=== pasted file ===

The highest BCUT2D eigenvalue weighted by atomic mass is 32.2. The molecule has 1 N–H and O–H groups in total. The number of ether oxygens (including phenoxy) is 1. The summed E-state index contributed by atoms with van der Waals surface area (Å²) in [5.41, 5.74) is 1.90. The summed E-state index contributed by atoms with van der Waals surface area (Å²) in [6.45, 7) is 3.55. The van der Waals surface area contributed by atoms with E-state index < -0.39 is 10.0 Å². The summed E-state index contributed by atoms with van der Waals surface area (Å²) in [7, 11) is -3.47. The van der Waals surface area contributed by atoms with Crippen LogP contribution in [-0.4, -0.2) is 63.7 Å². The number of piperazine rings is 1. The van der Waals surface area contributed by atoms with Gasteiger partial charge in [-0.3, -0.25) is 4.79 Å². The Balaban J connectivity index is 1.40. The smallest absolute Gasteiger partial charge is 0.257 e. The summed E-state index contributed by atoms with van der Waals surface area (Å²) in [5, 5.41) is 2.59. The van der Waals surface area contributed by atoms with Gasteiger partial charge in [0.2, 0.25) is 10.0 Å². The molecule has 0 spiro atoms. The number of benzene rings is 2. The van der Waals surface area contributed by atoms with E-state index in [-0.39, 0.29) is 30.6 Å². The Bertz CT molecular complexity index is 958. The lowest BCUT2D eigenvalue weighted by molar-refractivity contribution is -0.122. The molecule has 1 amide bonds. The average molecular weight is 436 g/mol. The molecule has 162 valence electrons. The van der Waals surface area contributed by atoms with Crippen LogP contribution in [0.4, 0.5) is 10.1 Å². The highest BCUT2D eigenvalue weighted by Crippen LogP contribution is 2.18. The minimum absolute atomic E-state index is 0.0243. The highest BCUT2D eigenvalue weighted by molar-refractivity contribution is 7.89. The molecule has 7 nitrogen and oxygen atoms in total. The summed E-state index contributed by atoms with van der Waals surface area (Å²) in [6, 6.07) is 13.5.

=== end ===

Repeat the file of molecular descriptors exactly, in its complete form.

The highest BCUT2D eigenvalue weighted by atomic mass is 32.2. The molecule has 1 N–H and O–H groups in total. The number of ether oxygens (including phenoxy) is 1. The summed E-state index contributed by atoms with van der Waals surface area (Å²) in [5.41, 5.74) is 1.90. The summed E-state index contributed by atoms with van der Waals surface area (Å²) in [6.45, 7) is 3.55. The van der Waals surface area contributed by atoms with E-state index < -0.39 is 10.0 Å². The summed E-state index contributed by atoms with van der Waals surface area (Å²) in [7, 11) is -3.47. The van der Waals surface area contributed by atoms with Crippen LogP contribution in [-0.4, -0.2) is 63.7 Å². The number of piperazine rings is 1. The van der Waals surface area contributed by atoms with Gasteiger partial charge in [-0.3, -0.25) is 4.79 Å². The Balaban J connectivity index is 1.40. The smallest absolute Gasteiger partial charge is 0.257 e. The summed E-state index contributed by atoms with van der Waals surface area (Å²) in [5, 5.41) is 2.59. The van der Waals surface area contributed by atoms with Gasteiger partial charge in [0.2, 0.25) is 10.0 Å². The molecule has 0 spiro atoms. The number of benzene rings is 2. The van der Waals surface area contributed by atoms with E-state index in [-0.39, 0.29) is 30.6 Å². The Bertz CT molecular complexity index is 958. The lowest BCUT2D eigenvalue weighted by molar-refractivity contribution is -0.122. The molecule has 1 amide bonds. The average molecular weight is 436 g/mol. The molecule has 162 valence electrons. The van der Waals surface area contributed by atoms with Crippen LogP contribution in [0.4, 0.5) is 10.1 Å². The highest BCUT2D eigenvalue weighted by Crippen LogP contribution is 2.18. The minimum absolute atomic E-state index is 0.0243. The highest BCUT2D eigenvalue weighted by molar-refractivity contribution is 7.89. The molecule has 7 nitrogen and oxygen atoms in total. The summed E-state index contributed by atoms with van der Waals surface area (Å²) in [6, 6.07) is 13.5.